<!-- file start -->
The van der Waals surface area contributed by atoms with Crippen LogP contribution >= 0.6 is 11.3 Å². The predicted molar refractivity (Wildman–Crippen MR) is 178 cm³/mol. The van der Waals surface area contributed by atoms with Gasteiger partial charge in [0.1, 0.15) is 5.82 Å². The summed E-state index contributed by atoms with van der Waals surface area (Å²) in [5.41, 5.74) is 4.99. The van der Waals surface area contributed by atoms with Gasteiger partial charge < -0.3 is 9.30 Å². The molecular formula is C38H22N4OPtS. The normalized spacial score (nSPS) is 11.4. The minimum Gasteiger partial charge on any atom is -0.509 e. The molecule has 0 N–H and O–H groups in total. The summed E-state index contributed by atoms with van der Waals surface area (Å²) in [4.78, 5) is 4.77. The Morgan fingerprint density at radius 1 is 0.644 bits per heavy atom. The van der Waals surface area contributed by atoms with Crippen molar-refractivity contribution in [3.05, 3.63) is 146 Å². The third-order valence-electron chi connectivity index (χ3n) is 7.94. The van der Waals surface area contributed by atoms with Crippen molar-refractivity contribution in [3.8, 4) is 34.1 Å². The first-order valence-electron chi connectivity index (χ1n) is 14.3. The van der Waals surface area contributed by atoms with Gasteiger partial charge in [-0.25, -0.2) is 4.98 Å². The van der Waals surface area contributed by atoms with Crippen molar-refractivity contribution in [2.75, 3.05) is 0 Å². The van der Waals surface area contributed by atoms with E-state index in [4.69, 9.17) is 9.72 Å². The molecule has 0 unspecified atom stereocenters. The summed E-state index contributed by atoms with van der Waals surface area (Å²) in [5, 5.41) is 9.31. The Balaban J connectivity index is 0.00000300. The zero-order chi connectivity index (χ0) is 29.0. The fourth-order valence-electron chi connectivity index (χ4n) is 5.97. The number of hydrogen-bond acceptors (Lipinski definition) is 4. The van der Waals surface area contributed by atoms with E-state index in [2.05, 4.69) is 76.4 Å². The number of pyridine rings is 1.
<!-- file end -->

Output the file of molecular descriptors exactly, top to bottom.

The van der Waals surface area contributed by atoms with Crippen LogP contribution >= 0.6 is 11.3 Å². The predicted molar refractivity (Wildman–Crippen MR) is 178 cm³/mol. The van der Waals surface area contributed by atoms with Gasteiger partial charge in [0.1, 0.15) is 5.82 Å². The summed E-state index contributed by atoms with van der Waals surface area (Å²) in [5.41, 5.74) is 4.99. The van der Waals surface area contributed by atoms with Gasteiger partial charge < -0.3 is 9.30 Å². The molecular formula is C38H22N4OPtS. The normalized spacial score (nSPS) is 11.4. The minimum Gasteiger partial charge on any atom is -0.509 e. The molecule has 0 N–H and O–H groups in total. The summed E-state index contributed by atoms with van der Waals surface area (Å²) in [4.78, 5) is 4.77. The Morgan fingerprint density at radius 1 is 0.644 bits per heavy atom. The van der Waals surface area contributed by atoms with Crippen molar-refractivity contribution in [3.05, 3.63) is 146 Å². The third-order valence-electron chi connectivity index (χ3n) is 7.94. The van der Waals surface area contributed by atoms with Crippen molar-refractivity contribution in [3.8, 4) is 34.1 Å². The first-order valence-electron chi connectivity index (χ1n) is 14.3. The van der Waals surface area contributed by atoms with Gasteiger partial charge in [-0.25, -0.2) is 4.98 Å². The van der Waals surface area contributed by atoms with Crippen molar-refractivity contribution in [2.75, 3.05) is 0 Å². The van der Waals surface area contributed by atoms with E-state index in [4.69, 9.17) is 9.72 Å². The molecule has 0 unspecified atom stereocenters. The summed E-state index contributed by atoms with van der Waals surface area (Å²) in [5, 5.41) is 9.31. The Balaban J connectivity index is 0.00000300. The zero-order chi connectivity index (χ0) is 29.0. The fourth-order valence-electron chi connectivity index (χ4n) is 5.97. The number of hydrogen-bond acceptors (Lipinski definition) is 4. The van der Waals surface area contributed by atoms with E-state index in [2.05, 4.69) is 76.4 Å². The number of pyridine rings is 1.